Europe's human rights court on Thursday ruled that Azerbaijan's imprisonment of a journalist was illegal, in a case his lawyers say points to the erosion of human rights in the oil-producing Caucasus state.
Rights watchdogs say several similar cases indicate the intolerance of dissent in the mainly Muslim state, tightly run by Ilham Aliyev since taking over from his father in 2003.
Eynulla Fatullayev was imprisoned in April 2007 and sentenced to eight and a half years in jail on charges of terrorism, incitement of ethnic hatred and tax evasion.
In December 2009 new charges of possession of illegal drugs were brought against him.
Opposition politicians and rights groups say all charges against Fatullayev, an editor and writer with the popular opposition newspaper "Real Azerbaijan" that is critical of the authorities, were fabricated.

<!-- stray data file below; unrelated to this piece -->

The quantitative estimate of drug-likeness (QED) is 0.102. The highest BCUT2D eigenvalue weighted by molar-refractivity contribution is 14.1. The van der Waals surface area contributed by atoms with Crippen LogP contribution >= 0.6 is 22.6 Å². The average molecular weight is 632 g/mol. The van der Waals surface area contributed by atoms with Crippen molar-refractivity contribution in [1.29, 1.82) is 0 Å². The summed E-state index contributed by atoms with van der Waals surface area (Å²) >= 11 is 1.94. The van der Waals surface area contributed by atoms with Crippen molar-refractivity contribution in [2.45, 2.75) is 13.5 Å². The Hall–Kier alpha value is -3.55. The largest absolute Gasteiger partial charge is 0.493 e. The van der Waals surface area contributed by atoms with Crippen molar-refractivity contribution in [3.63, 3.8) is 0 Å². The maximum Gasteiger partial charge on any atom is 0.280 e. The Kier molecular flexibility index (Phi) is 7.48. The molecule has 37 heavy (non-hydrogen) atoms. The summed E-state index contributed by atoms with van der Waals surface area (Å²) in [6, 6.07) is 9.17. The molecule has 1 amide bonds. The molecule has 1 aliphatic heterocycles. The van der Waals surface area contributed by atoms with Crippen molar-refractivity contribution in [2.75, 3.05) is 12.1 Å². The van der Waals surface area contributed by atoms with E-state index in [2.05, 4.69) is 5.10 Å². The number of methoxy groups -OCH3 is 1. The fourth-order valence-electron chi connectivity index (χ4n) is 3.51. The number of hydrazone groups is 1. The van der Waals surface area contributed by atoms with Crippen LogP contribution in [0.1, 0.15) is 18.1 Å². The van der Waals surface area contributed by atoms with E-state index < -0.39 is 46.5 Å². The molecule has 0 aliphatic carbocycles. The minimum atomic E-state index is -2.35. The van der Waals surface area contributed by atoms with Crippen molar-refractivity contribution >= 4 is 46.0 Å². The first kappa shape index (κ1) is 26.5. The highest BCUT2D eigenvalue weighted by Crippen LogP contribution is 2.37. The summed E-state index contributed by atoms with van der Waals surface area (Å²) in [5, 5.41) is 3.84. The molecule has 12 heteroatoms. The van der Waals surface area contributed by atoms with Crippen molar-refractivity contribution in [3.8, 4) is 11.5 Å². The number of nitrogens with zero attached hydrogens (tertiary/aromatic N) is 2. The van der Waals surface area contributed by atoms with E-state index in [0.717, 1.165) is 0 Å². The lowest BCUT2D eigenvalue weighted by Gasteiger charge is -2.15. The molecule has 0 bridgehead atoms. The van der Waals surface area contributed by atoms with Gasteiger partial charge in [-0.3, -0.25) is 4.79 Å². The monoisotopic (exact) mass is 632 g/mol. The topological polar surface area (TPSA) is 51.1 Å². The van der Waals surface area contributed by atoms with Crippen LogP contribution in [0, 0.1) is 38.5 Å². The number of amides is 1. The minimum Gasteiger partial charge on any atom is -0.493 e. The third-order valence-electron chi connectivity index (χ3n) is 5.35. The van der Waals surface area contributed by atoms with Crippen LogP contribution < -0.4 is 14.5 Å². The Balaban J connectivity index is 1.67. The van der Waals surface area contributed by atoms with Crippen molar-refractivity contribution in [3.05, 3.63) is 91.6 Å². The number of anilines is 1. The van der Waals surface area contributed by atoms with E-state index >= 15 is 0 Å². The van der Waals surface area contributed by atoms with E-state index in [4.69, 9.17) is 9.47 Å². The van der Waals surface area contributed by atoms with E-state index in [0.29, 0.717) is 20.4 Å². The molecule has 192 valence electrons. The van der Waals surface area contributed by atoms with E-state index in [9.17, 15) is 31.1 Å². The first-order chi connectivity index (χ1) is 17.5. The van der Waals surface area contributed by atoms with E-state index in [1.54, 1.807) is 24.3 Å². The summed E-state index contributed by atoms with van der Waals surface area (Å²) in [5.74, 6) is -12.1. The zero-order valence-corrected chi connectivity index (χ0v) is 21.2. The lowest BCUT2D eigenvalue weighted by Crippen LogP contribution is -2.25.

Officials in Azerbaijan -- courted by the West and Russia for its Caspian Sea energy reserves -- deny the case is politically motivated.
"Apart from a decision that his (Fatullayev's) imprisonment is illegal, the European Court has told Azerbaijan to pay him compensation of 25,000 euros," Isakhan Ashurov, a member of the journalist's defence team, told Reuters.
Azeri officials confirmed the decision was made by the Strasbourg-based European Court of Human Rights, but denied its implementation was binding.
"The legislation of Azerbaijan does not envisage the release of a convicted person based on the decision of the European Court," Chingiz Askerov, Azerbaijan's representative to the European Court of Human Rights, said in a statement.
Ashurov said his next legal move depended on how the authorities respond, but doubted if Fatullayev would be freed, referring to the statement by the country's representative to the court.
Two other journalists are imprisoned in Azerbaijan and two opposition bloggers, imprisoned last year, had their appeal rejected last month.
ReutersLast Mod: 23 Nisan 2010, 10:21